Friday, 24 October 2008 02:00

Blog vs. Broker, whom do you trust!

The Name Brand - that bastion of marketing that the finance and investment industries have come to rely on to convince those who should no better to do things that they shouldn't -has come under attack. "Attack by who?", you may ask. Attack by me, Reggie. "Who the hell is Reggie?" you ask. Well, a quick bio , and a list of writings that have brought use here so we can move on...

In the past week or two I attempted to debunk the "'Name Brand' is the best" mentality of so many individual and INSTITUTIONAL investors enamored by the marketing machine that is the Wall Street banks, brokers and Greenwich/mid-town hedge funds. In attmepting to do so I have released this blog's research model results, provided a glimpse into my proprietary trading, a backgrounder on my investing style, and a comprehensive comparison of both the blog and my results as compared to all major (and minor) hedge fund indices.


Now that we know:

  1. that a man can beat market averages,
  2. we know hedge funds don't necessarily deliver that much absolute alpha,
  3. we know the difference between relative and absolute return,
  4. we know the difference between return and risk adjusted return,
  5. and know who the hell Reggie is...


It's time to move on to what is the actual essence of Wall Street, the big money center banks and brokerages (or at least what's left of them). As representative of Wall Street, I am using the four largest and most representative banks and brokerages - Goldman Sachs, Citibank, JP Morgan, and Morgan Stanley.


I compared the 62 companies' opinions that I have covered in the blog with that of the big Wall Street name brands' analyst buy/sell recommendations. Needless, to say, the results are not even close. I have started the blog in September of 2007, and have been patently negative every day since. Both the blog research and my proprietary trading account have been short, save for one long call - Bear Stearns after going short from the 130's to the JP Morgan announcement to buy the company for two or three dollars per share. I knew this to be unlikely to go through, and announced that strategic calls were totally underpriced. We all know how that story ended.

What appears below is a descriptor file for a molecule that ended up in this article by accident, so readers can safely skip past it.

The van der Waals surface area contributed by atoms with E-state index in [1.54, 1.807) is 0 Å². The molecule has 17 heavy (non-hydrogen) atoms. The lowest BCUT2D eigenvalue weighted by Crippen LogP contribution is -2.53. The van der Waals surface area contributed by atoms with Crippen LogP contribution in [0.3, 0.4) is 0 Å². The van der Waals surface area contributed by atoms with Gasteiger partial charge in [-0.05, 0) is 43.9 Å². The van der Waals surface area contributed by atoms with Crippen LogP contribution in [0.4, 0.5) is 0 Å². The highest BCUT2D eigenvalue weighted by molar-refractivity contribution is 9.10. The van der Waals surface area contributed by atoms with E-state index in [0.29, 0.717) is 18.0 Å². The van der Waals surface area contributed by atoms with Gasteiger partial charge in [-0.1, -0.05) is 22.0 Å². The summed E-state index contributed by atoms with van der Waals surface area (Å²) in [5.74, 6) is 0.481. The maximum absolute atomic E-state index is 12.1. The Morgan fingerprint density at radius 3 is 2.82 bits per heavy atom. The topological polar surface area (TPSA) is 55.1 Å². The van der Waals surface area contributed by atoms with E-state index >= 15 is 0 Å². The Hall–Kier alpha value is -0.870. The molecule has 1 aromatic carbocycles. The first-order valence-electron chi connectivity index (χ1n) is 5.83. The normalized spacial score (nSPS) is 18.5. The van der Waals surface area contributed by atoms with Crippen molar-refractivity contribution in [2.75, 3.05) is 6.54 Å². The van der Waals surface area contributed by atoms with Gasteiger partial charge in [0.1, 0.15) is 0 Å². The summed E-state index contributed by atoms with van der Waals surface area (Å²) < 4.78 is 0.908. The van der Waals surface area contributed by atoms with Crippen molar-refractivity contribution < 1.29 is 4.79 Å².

Since nearly all of my positions were short, I am using a margin account to quantify the blog's research, which I feel is most realistic since you can't short in a cash account.

image007.png



Cash Margin account (most realistic, since shorts often recommended)
Reggie's Blog Research returns 42.4% 81.6%
Citi -30.6%
GS -33.0%
MS -22.4%
JPM -40.2%

Just to be as conservative a possible, I included cash comparisons as well. Same story, different numbers.

image005.png

Below is a table of the 62 stocks that I covered in the blog, with a direct comparison with the guidance of the big boys, stock by stock. For those who want even more proof and meant, I have included all of the numbers and calculations that went into this via pdf download (57 pages of stuff). This document is available to download for free, without registration -  pdf Blog vs. Broker Analysis - supplementary material (1.09 MB 2008-10-24 14:43:34) .

Get Adobe Reader Adobe Reader version9 or higher required.


I literally expect every brokerage and wealth management client of all of these banks to buy a subscription to this blog. All I ask is,

"Who has issued the best
guidance during these turbulent times?"

BoomBustBlog's Holding period return (short, margin account)

Reggie's
HPR without margin and commissions

Brokers
(Holding period return)

Stock

1 month

3 months

Since invested

Citibank

Goldman Sachs

JP Morgan

Morgan Stanley

len

143.4%

52.0%

36.0%

74.7%

-37.9%

69.5%

-93.7%

hov

134.4%

53.8%

47.3%

70.2%

-65.2%

-62.4%

phm

98.4%

46.1%

26.5%

52.2%

-35.0%

-44.6%

-44.2%

ctx

131.8%

43.5%

30.6%

68.9%

-39.2%

-65.1%

63.2%

dhom

130.6%

0.0%

0.0%

68.3%

No coverage

bzh

150.3%

58.2%

50.3%

78.1%

-70.9%

80.0%

rdn

164.5%

44.7%

-32.0%

85.2%

No coverage

mtg

176.2%

65.4%

50.8%

91.1%

-65.4%

dhi

127.5%

61.1%

52.5%

66.7%

98.7%

-61.4%

-65.4%

tol

25.1%

24.9%

4.3%

15.5%

-10.6%

-9.3%

-11.7%

bsc

182.7%

33.2%

94.3%

No coverage

cfc

151.2%

0.0%

0.0%

78.5%

No coverage

mbi

172.4%

45.6%

-24.0%

89.1%

37.4%

-79.6%

abk

187.3%

26.8%

-0.9%

96.6%

4.7%

-90.9%

wm

193.7%

99.8%

99.5%

ryl

62.6%

37.3%

26.0%

33.8%

-26.5%

-28.3%

-56.1%

ms

123.6%

27.1%

51.5%

63.9%

-71.2%

-70.1%

-70.6%

ggp

179.2%

82.3%

90.4%

91.7%

56.5%

-94.6%

-93.7%

bac

78.9%

30.5%

24.9%

41.4%

-52.9%

-29.5%

-54.6%

-55.5%

kbh

84.4%

34.9%

20.8%

44.1%

-25.4%

-47.3%

-70.5%

lehmq

196.3%

99.8%

-99.9%

ago

103.8%

42.8%

10.4%

53.8%

0.0%

-57.8%

-46.0%

key

109.1%

24.0%

10.0%

56.3%

-69.9%

-59.8%

47.7%

ffhs

58.5%